When I tested the tablet, I found that the battery drained quite quickly. The indicator dropped from 100% to 75% in just short of two hours as I watched videos. Battery life dropped a further 10% on standby overnight. 

Galaxy Tab A7 Lite home screen

Judging from my experience, this tablet could make it through a day if used for less intensive tasks, such as browsing or scrolling through social media, for example. However, long periods of streaming will certainly impact battery life and see it drain more quickly. 

The Tab A7 Lite was also slow to charge back up, although support for fast-charging definitely helped. Unfortunately, the fast charger is sold separately, with only a standard charging brick supplied in the box. 

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Should you buy it?

You want a cheap everyday tablet The Tab A7 Lite is an affordable Android device that packs a bright screen and offers access to a wide range of apps – all packaged in a sleek, lightweight design.

You want a high-quality display for streaming The screen is bright enough for browsing and scrolling through social media, but the low quality becomes more evident when watching video content from Netflix and YouTube. I wouldn’t recommend the A7 Lite if this will be its main purpose.

Final Thoughts

The Galaxy Tab A7 Lite is a decent option if you’re looking for a cheap tablet with a sleek design and plenty of app support. 

I wouldn’t choose this tablet over a device with a higher resolution screen for streaming video, and the camera leaves something to be desired. There’s also no S Pen support, so this wouldn’t be on the list for those into digital art or taking notes by hand. 

However if you’re looking for a good-quality tablet with a bright screen to browse and edit documents or share with the family, the A7 Lite is a solid, lightweight option that won’t hurt your wallet.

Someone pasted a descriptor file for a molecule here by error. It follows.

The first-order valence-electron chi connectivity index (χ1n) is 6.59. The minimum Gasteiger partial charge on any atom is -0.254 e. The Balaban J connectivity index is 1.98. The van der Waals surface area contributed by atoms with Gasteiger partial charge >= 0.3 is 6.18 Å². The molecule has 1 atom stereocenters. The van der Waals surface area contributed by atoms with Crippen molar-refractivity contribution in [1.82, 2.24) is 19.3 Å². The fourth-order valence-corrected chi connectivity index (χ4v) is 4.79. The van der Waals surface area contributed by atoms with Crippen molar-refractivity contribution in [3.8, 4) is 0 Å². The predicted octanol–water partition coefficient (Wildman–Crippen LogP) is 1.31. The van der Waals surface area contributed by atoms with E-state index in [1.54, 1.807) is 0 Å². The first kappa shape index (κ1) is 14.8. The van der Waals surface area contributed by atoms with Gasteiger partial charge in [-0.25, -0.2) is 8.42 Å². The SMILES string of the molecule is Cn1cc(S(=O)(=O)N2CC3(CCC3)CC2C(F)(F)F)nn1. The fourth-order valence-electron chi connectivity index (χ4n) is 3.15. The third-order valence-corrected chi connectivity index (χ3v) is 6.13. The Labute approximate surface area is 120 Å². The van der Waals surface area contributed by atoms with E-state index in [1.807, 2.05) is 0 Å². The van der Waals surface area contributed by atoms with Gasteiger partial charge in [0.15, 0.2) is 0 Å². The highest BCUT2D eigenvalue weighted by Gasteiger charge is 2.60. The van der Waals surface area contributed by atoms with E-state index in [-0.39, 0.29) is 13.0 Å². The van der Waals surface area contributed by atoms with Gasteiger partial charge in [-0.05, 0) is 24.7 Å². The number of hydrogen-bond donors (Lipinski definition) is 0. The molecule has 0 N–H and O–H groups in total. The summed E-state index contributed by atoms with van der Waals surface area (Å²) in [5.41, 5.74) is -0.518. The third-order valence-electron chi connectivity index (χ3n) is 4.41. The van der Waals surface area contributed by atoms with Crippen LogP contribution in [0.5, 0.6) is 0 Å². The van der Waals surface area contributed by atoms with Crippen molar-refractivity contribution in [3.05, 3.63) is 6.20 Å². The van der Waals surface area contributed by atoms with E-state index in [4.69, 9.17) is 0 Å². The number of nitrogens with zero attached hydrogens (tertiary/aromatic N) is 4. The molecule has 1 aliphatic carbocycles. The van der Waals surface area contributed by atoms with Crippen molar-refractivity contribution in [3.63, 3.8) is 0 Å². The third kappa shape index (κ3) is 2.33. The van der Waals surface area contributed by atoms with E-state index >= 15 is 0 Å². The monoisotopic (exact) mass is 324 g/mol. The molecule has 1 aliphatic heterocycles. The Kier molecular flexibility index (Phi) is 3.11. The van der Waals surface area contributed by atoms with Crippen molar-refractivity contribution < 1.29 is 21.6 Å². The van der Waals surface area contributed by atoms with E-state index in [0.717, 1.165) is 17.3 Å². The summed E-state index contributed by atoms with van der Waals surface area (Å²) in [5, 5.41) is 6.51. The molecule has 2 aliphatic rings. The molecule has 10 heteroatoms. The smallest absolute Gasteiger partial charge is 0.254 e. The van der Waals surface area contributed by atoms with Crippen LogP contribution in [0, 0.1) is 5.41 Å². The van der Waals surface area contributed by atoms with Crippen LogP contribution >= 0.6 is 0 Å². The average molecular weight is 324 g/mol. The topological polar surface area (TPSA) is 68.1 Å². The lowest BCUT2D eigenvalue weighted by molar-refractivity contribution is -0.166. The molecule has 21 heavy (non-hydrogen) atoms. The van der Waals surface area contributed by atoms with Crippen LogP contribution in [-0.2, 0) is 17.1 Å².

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How we test

We test every tablet we review thoroughly. We use industry standard tests to compare features properly and we use the tablet as our main device over the review period. We’ll always tell you what we find and we never, ever, accept money to review a product.

Used as our main tablet for two weeks

Drained the battery to determine how long it would last

Ran multiple benchmarking tests

FAQs

What operating system does the Galaxy Tab A7 Lite run?

The A7 Lite runs Google’s Android operating system, but comes with a handful of Samsung apps and features on board.

How big is the display?

The Galaxy Tab A7 Lite features a 8.77-inch WXGA+ display.

Does the Galaxy Tab A7 Lite support wireless charging?

The Tab A7 Lite can’t be charged wirelessly with a Qi charging pad. You’ll need a USB Type-C cable to power it up.

Trusted Reviews test data

Geekbench 5 multi core
Geekbench 5 single core
3D Mark – Sling Shot
3D Mark – Sling Shot Extreme

Full specs

UK RRP
Manufacturer
Screen Size
Storage Capacity
Rear Camera
Front Camera
IP rating
Battery
Fast Charging
Weight
Operating System
Release Date
Ports
Chipset
RAM
Colours

Jargon buster

mAh

An abbreviation for milliampere-hour and a way to express the capacity of batteries, especially smaller ones in phones. In most cases the higher the mAh, the longer the battery will last but this isn’t always the case.

Qi Wireless Charging

 

The most common format for wireless charging and the one supported by the majority of devices. Charge speeds vary a lot by the phone. 

USB-C

The modern USB connector you’ll find on most Android phones, new laptops, cameras and games consoles. It’s reversible and used for charging along with data-transfer.